A meteor hit the earth last month, exploding with around 2.1 kilotons of force according to a tweet NASA's Jet Propulsion Laboratory, but the US Air Force has remained mum on the incident so far.
The size of the object was unknown, but records indicate the meteor was traveling at around 24.4 kilometers per second (or about 54,000 MPH) when it struck the ground in Greenland, just a few miles away from Thule Air Base, which is an early warning missile base located there on July 25, 2018.
Hans Kristensen, the Director of the Nuclear Information project for the Federation of American Scientists, tweeted about the impact.
According to the original message sent by Twitter user "Rocket Ron," "A fireball was detected over Greenland on July 25, 2018 by US Government sensors at an altitude of 43.3 km. The energy from the explosion is estimated to be 2.1 kilotons."
The impact brings to mind the the Chelyabinsk meteor that struck the earth's atmosphere Feb. 15, 2013. Scientists say the impact could have been worse, as the meteor entered the atmosphere at a shallow angle, and largely disintegrated as it entered. At the time, Chelyabinsk was the largest meteor to hit the earth in modern time.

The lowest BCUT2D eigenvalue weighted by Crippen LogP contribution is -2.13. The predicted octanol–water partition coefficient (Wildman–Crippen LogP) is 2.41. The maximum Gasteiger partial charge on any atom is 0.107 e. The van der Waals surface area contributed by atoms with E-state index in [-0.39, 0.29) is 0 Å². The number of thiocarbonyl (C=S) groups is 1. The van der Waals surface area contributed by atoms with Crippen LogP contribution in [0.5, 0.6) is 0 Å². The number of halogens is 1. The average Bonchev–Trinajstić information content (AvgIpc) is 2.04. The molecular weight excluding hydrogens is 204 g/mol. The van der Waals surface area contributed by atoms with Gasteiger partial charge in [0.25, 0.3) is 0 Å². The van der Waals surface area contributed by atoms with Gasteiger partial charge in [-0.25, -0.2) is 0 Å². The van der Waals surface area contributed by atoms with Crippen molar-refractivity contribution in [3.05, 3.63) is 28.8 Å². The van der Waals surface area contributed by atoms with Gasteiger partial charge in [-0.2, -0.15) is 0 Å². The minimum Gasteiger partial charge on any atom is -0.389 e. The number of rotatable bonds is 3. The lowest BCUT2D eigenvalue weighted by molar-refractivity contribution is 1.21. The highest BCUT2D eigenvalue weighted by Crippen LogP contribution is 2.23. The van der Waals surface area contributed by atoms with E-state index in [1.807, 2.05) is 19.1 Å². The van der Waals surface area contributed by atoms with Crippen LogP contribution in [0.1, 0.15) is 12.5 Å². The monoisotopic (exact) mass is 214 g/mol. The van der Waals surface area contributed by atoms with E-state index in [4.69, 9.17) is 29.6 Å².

Over 7,000 buildings and more than 1,500 people were injured by the impact - mostly from falling glass and debris.
“The Chelyabinsk event drew widespread attention to what more needs to be done to detect even larger asteroids before they strike our planet,” said NASA Planetary Defense Officer Lindley Johnson. “This was a cosmic wake-up call.”
The 2013 incident prompted the International Asteroid Warning Network to help governments around the world detect and respond to Near Earth Objects. Fortunately, most asteroids are small enough to break apart upon entering the atmosphere, and harmlessly falling to the ground.